DS: Just to be able to say, “I interviewed Donald Rumsfeld.”

CU: Right, you get front page and it helps you within your newspaper. You’re considered a star at whatever publication there is. That’s how the phony stories of WMDs got in The New York Times and other publications. More than ideology, it was opportunism, careerism on the part of the reporters.

DS: Talese also said that the press is as much responsible for getting us into this war as are the people running it.

CU: Part of what I did with this book is I am explicitly critical of the American press corp., which has done a dreadful job of covering these issues. That in and of itself means they are less likely to cover you. If you look at the national conversation it has a narrative. The only place you can go to find an alternative narrative is Jon Stewart or Colbert or Keith Olberman. But there’s almost nothing in the tradition of the old Walter Cronkite reporting. It barely exists. The other alternative voices are the international press, and the blogs.



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August 22, 2006

Romanian oil company claims Iran has seized one of its rigs

Romanian oil company claims Iran has seized one of its rigs

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Tuesday, August 22, 2006

Persian Gulf map.jpg

An Orizont oil platform in the Persian Gulf, owned by the Grup Servicii Petroliere (GSP) of Romania, has allegedly been boarded by Iranian troops after being fired at by a helicopter. Romanian officials have not “heard anything” from the workers on the platform “since then [the attack].”, according to a company statement. The Iranian news agency IRNA claims that the personnel who boarded the platform were not “troops” but “police”.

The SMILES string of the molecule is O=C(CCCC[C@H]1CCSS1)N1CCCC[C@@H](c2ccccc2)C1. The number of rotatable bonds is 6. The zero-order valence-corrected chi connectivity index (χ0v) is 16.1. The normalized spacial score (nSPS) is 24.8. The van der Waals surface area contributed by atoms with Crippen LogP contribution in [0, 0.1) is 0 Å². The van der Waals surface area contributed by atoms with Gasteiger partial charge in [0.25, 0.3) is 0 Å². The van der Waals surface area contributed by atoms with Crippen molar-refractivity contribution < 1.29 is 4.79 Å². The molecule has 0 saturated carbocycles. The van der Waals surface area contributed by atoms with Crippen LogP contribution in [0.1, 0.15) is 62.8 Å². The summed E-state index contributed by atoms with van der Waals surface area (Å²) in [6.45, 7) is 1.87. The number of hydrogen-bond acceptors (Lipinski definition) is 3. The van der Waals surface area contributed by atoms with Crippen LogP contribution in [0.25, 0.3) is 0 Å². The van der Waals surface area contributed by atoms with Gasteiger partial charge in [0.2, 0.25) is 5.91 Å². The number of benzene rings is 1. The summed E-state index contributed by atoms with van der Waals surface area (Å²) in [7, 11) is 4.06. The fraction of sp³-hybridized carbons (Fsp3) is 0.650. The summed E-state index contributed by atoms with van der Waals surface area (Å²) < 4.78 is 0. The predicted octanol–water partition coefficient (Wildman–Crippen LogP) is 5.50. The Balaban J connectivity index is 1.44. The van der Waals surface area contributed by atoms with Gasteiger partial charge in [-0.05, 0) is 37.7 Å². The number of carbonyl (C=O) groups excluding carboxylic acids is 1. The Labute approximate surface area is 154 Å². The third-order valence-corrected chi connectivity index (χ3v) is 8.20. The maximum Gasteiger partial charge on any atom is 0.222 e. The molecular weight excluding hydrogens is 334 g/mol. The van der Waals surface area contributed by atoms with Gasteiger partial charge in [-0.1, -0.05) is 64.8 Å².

“We were called by one of our employees at 9.15 a.m. local time (0615 GMT), who told us a military helicopter opened fire against the Orizont rig, and by 9.45 Iranian troops got on board. Since then, we haven’t heard anything from them,” said Radu Petrescu, a spokesman for Servicii Petroliere.

According to a representative of GSP, Lulu Tabanesku, “Iranian [troops] used machine guns” and Iran is “in control of the rig. We cannot contact the rig.” There were at least 26 workers on the 13,000-ton platform when it came under fire. There is no word on whether there are any casualties.

The Foreign Minister of Romania is scheduled to have a meeting to discuss the attack with Iranian officials on Wednesday, but so far Iran has yet to release an official statement regarding the attack. Romanian president Traian Băsescu was unable to reach Iran’s president Mahmoud Ahmadinejad on Tuesday, the day of the rig’s seizure. August 22 is an Iranian National holiday.

The Romanian company GSP operates the Orizant and Fortuna rigs that are both subjects of a legal dispute with the Oriental Oil Company who rents the oil rights to Petro Iran Development Company (PEDCO), a broker for the National Iranian Oil Company. According to PEDCO, an Iranian court ruling in the contract dispute between the two companies found that both rigs should remain in Iranian waters. GSP moved the Fortuna rig on August 15, claiming the contract was cancelled illegally, Iran accused the Romanians of “hijacking” the platform.